Of course, investors, always very versatile, could easily fall in love with Slack. Slack still needs to generate profits and is facing competition from Microsoft's Discussion Service, Teams, included in Office 365, Microsoft's flagship offering in workplace productivity, as well as to its more competitive competitors. little ones like Flock and Mattermost.
But Slack's public listing followed two less successful but equally successful business-to-business IPOs, Zoom in Videoconferencing in April and Network and Security Company Fastly in May. Together, these IPOs suggest that even the consumer technology market is dominated by Apple, Amazon, Facebook and Google.
When Slack launched its chat application in 2013, its most direct competitor was HipChat, manufactured by Atlassian, which had a successful IPO in 2015. The use of Slack quickly surpassed the use of HipChat and Atlassian HipChat with shutters last year focus on other products. But he has also competed with many other workplace communication tools, from e-mail to social networking, to old intranets. The zoom goes hand in hand with Cisco's well-established WebEx. We quickly found a market despite the competition from Akamai. It is difficult to find similar examples among mainstream technologies, where new competitors tend to sell their products to large groups or to remain perpetual.
For example, Facebook has purchased Instagram and WhatsApp before one or the other of these applications represents a real challenge to Mark Zuckerberg's empire. In 2010, Facebook launched Check-In, which looked like Foursquare. The service did not work, but Foursquare has not ended up being a real rival on Facebook either. More recently, Facebook has added the Similar to Snapchat The stories contain information on Instagram and Lens's similar features to the traditional Facebook service. While online dating sites such as Tinder or Bumble are becoming a common way to connect, Facebook has been deployed dating features in some countries.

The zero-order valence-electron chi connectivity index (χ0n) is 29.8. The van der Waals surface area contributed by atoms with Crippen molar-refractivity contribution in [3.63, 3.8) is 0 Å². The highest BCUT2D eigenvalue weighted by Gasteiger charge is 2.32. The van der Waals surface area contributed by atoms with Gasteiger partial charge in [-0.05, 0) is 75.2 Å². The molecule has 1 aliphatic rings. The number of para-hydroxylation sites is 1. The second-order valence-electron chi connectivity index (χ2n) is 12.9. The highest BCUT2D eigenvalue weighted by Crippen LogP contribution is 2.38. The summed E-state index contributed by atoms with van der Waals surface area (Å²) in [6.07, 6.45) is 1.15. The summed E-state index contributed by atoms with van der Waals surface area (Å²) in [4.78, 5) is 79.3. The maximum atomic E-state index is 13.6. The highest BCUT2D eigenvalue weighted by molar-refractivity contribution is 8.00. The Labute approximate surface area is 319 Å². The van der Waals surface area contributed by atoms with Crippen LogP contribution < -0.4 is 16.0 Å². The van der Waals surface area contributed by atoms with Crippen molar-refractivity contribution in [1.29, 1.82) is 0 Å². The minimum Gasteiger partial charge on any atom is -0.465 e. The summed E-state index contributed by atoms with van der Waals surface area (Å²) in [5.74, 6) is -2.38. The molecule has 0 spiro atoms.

There are many mergers and acquisitions in the B2B market, partly driven by Google's cloud divisions and Amazon. But the apparent success of Slack, Zoom and Fastly shows that this is not the only option for companies in the technology sector of the company.
One of the features common to all three is their business model. None requires potential customers to go through a complex sales process to start using their products, or through a large sales team to sell these products. Slack and Zoom offer free versions that everyone can start using immediately. You only need to pay when you start to need a lot of users or advanced features. You can sign up for Fast with a credit card, not to mention a sales representative. This has facilitated the creation of buzz, especially with startups. Perhaps most importantly, the low barrier to entry allowed individual employees, or employee teams, to start using services, often in place of a product purchased by another person from their company.
Beyond the IPO system, other companies are using open source software to tackle the tech giants. Docker, for example, offers its free alternative to the traditional "virtual machine" software offered by VMware and Citrix, allowing developers and other technicians to experiment and build products with it, before paying for services. , support or proprietary software. . Similarly, cloud management software vendors such as Chef, Puppet and HashiCorp take companies like BMC with open source software.
Of course, the products and services of these companies must come to the point of appearing, that is to say that they will eventually pay to their bosses. Slack did this by making a workplace chat app that people actually liked to use, even though there were cheaper or better options on the market. HashiCorp and similar companies beat big players in the market. But they got their chance by speaking directly to people who use their technology, instead of purchasing managers.
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